Daniel Tiger made me a better parent

Despite my earlier (pre-baby) insistence that screen time would be non-existent in my household, we’ve watched plenty of the ol’ tube. While don’t have cable or television service, we do have Amazon Prime hooked up to our Roku.

Roku realizes my childhood fantasy that I could have all my favorite show seasons on VHS and show them to my own kid per my own schedule and without them seeing any of the shows I deemed “stupid” (e.g. ‘Ren and Stimpy’) + no commercials. We’re living in a golden age. Also… was I an odd 4th grader for thinking like this?

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For the first year of my son’s, he has only watched Daniel Tiger’s Neighborhood. We use Daniel Tiger as our Echo Chamber. It provides a consistent, relatable way to help us communicate with our son through the Tumult of Two. Useful, educational, entertainment.

Emotional intelligence is one of the most useful skills in the modern workplace, and so this fit the bill perfectly.

Below is our favorite episodes–and you’ll hear us sing them in public.

It’s Almost Time to Stop

Season 3, Episode 8 “It’s time to go”

We use this song frequently–nearly daily, but at least every week. I occasionally have my son re-watch this episode just so it’s just not something mommy and appa say. It’s one of the few episodes purchased and downloaded onto a tablet for any road/plane trips.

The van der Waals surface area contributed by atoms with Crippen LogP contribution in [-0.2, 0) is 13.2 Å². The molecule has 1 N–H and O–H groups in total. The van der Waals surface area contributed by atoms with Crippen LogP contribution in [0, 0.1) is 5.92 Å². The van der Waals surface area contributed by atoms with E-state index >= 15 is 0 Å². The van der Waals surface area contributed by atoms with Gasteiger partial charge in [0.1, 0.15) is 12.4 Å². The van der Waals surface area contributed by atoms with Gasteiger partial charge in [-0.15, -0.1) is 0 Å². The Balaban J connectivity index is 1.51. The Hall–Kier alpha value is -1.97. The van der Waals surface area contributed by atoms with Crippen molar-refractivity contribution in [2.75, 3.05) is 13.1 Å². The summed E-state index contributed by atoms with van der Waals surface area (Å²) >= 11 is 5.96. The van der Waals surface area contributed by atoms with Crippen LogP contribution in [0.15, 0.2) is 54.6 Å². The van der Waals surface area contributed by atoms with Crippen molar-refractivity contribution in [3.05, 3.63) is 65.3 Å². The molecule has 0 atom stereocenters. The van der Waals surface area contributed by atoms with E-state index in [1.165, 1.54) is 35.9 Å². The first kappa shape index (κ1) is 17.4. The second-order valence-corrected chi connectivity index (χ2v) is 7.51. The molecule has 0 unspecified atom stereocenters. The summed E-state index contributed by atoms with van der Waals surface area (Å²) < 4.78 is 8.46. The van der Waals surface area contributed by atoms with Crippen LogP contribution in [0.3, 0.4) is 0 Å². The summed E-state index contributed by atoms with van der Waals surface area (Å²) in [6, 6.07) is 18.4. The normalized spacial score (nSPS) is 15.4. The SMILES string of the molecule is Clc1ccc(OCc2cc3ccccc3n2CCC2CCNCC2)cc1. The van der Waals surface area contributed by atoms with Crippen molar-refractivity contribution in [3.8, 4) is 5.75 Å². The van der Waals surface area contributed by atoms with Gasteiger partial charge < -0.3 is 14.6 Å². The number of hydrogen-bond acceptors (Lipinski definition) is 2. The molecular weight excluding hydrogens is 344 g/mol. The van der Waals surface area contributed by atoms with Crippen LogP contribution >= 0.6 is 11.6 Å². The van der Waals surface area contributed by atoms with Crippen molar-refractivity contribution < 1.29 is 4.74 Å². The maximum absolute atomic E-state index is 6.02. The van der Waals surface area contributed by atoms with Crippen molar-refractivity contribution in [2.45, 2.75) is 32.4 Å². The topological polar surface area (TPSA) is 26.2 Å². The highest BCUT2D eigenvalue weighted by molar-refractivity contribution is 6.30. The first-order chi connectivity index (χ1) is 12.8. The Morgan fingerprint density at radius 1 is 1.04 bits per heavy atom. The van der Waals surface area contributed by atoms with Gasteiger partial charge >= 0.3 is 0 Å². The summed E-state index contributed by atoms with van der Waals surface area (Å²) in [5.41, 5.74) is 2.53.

In place of toys, we invested in memberships to science centers, zoos, children’s museums, and frequent our libraries–and while that’s been a great choice overall (nothing to cleanup), these places are full of well…toys and fun! As a result, this song is our most-sung.

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The Song 
Me: “It’s almost time to *STOP*–
Son: “No!”
Me: “…so choose one more thing to do”
Me: “What do you choose?”
Son [pause]: “I chooo….<train, excavator, ball…etc>!”
Me: “OK!!”
< Let him get to a stopping point, ~30 to 60 seconds>

Me: “That was fun, but now it’s done. It’s time to <go home, go to school, go inside.>”

While this song has not failed me yet, I’ll often preface it with a recount all the great fun we had and have to sing the last line again.

At his most stubborn it’s been a dedication of 5-7 minutes, but not having him throw a giant tantrum in public and come willingly in the end has been a worthwhile endeavor for both of us. I mentally dedicate 10 minutes to leaving into our time at a place.

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Update: I also use this in tandem with Dora the Explorer’s sing-song map locations “car ride, zoo, grocery store!” So when I ask him “where are we going?” and he’ll immediately tell me the next spot on our journey “‘grossy’ store!” (grocery). You’ll never be more excited to purchase produce in your life.

Clean up, Pick up, Put Away

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Season 3, Episode 2 “Clean Up Time”

This one is pretty self explanatory. My son sings it to himself, and initiates his own clean ups with this song. He’s sometimes told me to put away my shoes by singing this song at me and pointing to “mommy shoes.” I sometimes use this to push along leaving a location place with too many fun things by cleaning them up (books at the library, etc). I’ve seen him sing this at a friend and then tsk-tsk when his friend didn’t understand–eventually placing the toy in his friends hand at pointing at the box (his friend received a “good dob” and a hug when he completed said task).